1. Computers
  2. Display Drivers
  3. Graphics Cards
  4. Memory
  5. Motherboards
  6. Processors
  7. Software
  8. Storage
  9. Operating Systems


Facebook RSS Twitter Twitter Google Plus


Phoronix Test Suite

OpenBenchmarking.org

64-bit ARM (AArch64) Support Merged Into LLVM

Compiler

Published on 31 January 2013 10:30 AM EST
Written by Michael Larabel in Compiler
Comment On This Article

GCC has had support for 64-bit ARM, a.k.a. AArch64, going back to last summer for using the open-source compiler with next-generation ARMv8 hardware. Being merged today is finally support for the LLVM compiler infrastructure with an experimental 64-bit ARM/AArch64 back-end target.

Adding fourty-five thousand lines of new code to the LLVM tree is a patch that adds support for ARM's 64-bit architecture to LLVM. This target is currently experimental and not built by default, but requires a compile-time switch for enabling. However, there's already talk amongst developers about enabling 64-bit ARM support by default. This work was merged into mainline LLVM this morning and will thus be found in the LLVM 3.3 release due out in a couple months time.

This initial AArch64 LLVM compiler support covers Assembly for all scalar instructions except for the late addition CRC instructions, code generation features needed for C++0x and C99, compilation support for the small memory model, absolute and position-independent code support, GNU-style TLS, and debugging support.

The 64-bit ARM compiler support, however, has yet to undergo any performance tuning for the greatest compiler performance. With there still being a few months to go until LLVM 3.3 is released, this will likely be achieved before the AArch64 LLVM support is in any released version.

Another limitation is that there isn't any NEON support for the AArch64 experimental target because the developer says there was "an outbreak of batshit insanisty in [ARM's] legal department."

The initial AArch64/ARMv8 instruction set support for LLVM can be found by cloning the LLVM SVN/Git repository where this big patch landed today.

LLVM 3.3 should be a fantastic release since aside from the 64-bit ARM support will also be the AMD Radeon GPU back-end, likely the enabling by default of the new loop vectorizer, and many other features for this open-source compiler infrastructure.

About The Author
Michael Larabel is the principal author of Phoronix.com and founded the web-site in 2004 with a focus on enriching the Linux hardware experience and being the largest web-site devoted to Linux hardware reviews, particularly for products relevant to Linux gamers and enthusiasts but also commonly reviewing servers/workstations and embedded Linux devices. Michael has written more than 10,000 articles covering the state of Linux hardware support, Linux performance, graphics hardware drivers, and other topics. Michael is also the lead developer of the Phoronix Test Suite, Phoromatic, and OpenBenchmarking.org automated testing software. He can be followed via and or contacted via .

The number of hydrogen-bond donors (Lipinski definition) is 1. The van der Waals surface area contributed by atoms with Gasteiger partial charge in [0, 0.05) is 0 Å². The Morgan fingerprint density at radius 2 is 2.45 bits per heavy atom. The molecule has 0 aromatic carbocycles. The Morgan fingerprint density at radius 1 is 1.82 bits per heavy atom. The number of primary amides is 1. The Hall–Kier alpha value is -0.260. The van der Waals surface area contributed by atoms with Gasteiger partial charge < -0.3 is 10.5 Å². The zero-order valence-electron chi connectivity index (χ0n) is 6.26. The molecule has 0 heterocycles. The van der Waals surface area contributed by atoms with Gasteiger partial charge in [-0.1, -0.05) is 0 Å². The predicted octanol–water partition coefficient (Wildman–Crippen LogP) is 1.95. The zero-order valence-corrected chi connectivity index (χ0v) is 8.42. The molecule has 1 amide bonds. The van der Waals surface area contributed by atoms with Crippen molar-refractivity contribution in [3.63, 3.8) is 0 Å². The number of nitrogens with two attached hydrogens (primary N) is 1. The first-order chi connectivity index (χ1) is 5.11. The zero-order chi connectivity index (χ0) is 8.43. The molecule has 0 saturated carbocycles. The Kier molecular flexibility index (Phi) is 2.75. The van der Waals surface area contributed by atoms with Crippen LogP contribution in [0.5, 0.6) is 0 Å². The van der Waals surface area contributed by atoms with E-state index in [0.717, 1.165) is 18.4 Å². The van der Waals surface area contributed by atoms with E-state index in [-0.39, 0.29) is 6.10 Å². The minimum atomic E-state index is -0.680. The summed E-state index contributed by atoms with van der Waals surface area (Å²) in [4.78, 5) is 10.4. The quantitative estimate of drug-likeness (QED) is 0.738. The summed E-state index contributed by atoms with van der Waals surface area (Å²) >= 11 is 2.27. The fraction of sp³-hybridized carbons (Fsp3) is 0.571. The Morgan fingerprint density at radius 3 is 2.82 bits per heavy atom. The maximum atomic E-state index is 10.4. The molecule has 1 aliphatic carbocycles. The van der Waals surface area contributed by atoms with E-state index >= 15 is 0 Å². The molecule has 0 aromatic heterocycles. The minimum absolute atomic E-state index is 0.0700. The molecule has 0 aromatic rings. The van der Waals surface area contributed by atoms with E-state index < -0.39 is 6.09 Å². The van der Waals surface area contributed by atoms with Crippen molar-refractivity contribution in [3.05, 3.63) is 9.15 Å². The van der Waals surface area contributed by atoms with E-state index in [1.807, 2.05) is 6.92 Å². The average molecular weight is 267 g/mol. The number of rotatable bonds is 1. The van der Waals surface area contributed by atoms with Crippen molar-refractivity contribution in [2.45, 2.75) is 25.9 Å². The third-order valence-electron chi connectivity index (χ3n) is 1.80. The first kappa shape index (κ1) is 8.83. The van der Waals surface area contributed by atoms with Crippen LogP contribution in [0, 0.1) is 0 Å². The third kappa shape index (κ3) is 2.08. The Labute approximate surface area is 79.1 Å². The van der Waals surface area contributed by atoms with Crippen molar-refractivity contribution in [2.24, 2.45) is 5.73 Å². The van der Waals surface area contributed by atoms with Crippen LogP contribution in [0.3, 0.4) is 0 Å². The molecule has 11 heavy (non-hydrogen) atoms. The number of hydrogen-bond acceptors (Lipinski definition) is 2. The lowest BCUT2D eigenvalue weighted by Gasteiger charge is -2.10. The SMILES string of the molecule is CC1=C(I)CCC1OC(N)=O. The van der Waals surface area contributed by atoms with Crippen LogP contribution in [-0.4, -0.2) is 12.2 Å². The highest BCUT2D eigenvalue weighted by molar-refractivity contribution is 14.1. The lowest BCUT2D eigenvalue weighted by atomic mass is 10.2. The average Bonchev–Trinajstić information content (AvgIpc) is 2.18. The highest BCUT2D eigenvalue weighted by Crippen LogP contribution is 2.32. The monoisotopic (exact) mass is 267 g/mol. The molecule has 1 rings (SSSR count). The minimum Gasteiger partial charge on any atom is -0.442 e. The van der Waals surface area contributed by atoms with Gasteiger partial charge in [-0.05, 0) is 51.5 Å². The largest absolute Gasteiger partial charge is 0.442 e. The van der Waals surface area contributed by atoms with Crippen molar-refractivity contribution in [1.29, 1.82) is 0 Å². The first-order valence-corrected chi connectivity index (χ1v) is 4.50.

Latest Linux Hardware Reviews
  1. Trying The Configurable 45 Watt TDP With AMD's A10-7800 / A6-7400K
  2. Sumo's Omni Gets Reloaded
  3. AMD A10-7800 & A6-7400K APUs Run Great On Linux
  4. Radeon Gallium3D Is Running Increasingly Well Against AMD's Catalyst Driver
Latest Linux Articles
  1. Radeon Graphics Yield Mixed Results With Linux 3.17 Kernel
  2. AMD's RadeonSI Driver Sped Up A Lot This Summer
  3. Intel's Latest Linux Graphics Code Competes Against OS X 10.9
  4. Intel Sandy Bridge Gets A Surprise Boost From Linux 3.17
Latest Linux News
  1. Preview Of AMD Radeon R9 290 Hawaii Open-Source Performance
  2. Intel Bay Trail Performance With Linux 3.16/3.17 & Mesa 10.3
  3. EFL Sees A Ton Of Work Following Recent v1.11 Release
  4. ARM Talks Up Wayland For Mali
  5. GNOME/GTK+ Human Interface Guidelines Updated
  6. Robocraft Is Rolling Over To Linux
  7. The Widely-Criticized New Commercial Linux Distro Is Now On Kickstarter
  8. Wayland & Weston 1.6 Alpha Released
  9. A New First-Person Mystery Game Might Be Coming To Linux
  10. Patch By Patch, LLVM Clang Gets Better At Building The Linux Kernel
Latest Forum Discussions
  1. Systemd 216 Piles On More Features, Aims For New User-Space VT
  2. Btrfs Gets Talked Up, Googler Encourages You To Try Btrfs
  3. OSS radeon driver for A10-7850K (Kaveri)
  4. Could be avoid to use flash for show the benchmark on the articles?
  5. American Citizens running AMOK for food stamps
  6. What Linux Distribution Should Be Benchmarked The Most?
  7. Company I work for is looking to contribute to Open Source projects... but wrongly?
  8. Microsoft vs. Campaign